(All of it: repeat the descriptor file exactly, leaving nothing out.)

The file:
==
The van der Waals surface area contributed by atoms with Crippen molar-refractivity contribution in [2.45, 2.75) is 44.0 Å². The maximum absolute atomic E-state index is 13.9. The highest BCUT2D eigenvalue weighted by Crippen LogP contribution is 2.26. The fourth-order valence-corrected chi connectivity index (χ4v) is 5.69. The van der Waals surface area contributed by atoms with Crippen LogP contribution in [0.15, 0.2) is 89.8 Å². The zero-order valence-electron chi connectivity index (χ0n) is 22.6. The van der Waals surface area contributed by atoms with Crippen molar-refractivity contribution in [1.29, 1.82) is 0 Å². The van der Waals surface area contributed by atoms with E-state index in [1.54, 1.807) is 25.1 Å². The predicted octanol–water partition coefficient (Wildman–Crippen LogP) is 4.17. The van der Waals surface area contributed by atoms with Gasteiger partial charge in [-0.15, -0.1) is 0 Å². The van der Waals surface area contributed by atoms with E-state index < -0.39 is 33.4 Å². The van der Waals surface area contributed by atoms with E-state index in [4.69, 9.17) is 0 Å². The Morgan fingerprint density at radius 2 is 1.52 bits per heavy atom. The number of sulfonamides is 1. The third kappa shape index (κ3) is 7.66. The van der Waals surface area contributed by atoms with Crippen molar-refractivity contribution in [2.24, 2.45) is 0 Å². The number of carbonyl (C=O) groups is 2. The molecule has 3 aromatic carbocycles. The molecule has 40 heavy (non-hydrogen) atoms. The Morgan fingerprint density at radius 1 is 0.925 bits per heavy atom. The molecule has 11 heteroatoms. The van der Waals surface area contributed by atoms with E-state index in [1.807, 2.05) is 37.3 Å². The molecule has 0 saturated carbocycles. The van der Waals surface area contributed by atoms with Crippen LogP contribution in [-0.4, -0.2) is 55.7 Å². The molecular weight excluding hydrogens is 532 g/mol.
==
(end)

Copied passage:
The van der Waals surface area contributed by atoms with Crippen molar-refractivity contribution in [2.45, 2.75) is 44.0 Å². The maximum absolute atomic E-state index is 13.9. The highest BCUT2D eigenvalue weighted by Crippen LogP contribution is 2.26. The fourth-order valence-corrected chi connectivity index (χ4v) is 5.69. The van der Waals surface area contributed by atoms with Crippen LogP contribution in [0.15, 0.2) is 89.8 Å². The zero-order valence-electron chi connectivity index (χ0n) is 22.6. The van der Waals surface area contributed by atoms with Crippen molar-refractivity contribution in [1.29, 1.82) is 0 Å². The van der Waals surface area contributed by atoms with E-state index in [1.54, 1.807) is 25.1 Å². The predicted octanol–water partition coefficient (Wildman–Crippen LogP) is 4.17. The van der Waals surface area contributed by atoms with Gasteiger partial charge in [-0.15, -0.1) is 0 Å². The van der Waals surface area contributed by atoms with E-state index < -0.39 is 33.4 Å². The van der Waals surface area contributed by atoms with E-state index in [4.69, 9.17) is 0 Å². The Morgan fingerprint density at radius 2 is 1.52 bits per heavy atom. The number of sulfonamides is 1. The third kappa shape index (κ3) is 7.66. The van der Waals surface area contributed by atoms with Crippen molar-refractivity contribution in [2.24, 2.45) is 0 Å². The number of carbonyl (C=O) groups is 2. The molecule has 3 aromatic carbocycles. The molecule has 40 heavy (non-hydrogen) atoms. The Morgan fingerprint density at radius 1 is 0.925 bits per heavy atom. The molecule has 11 heteroatoms. The van der Waals surface area contributed by atoms with E-state index in [1.807, 2.05) is 37.3 Å². The molecule has 0 saturated carbocycles. The van der Waals surface area contributed by atoms with Crippen LogP contribution in [-0.4, -0.2) is 55.7 Å². The molecular weight excluding hydrogens is 532 g/mol.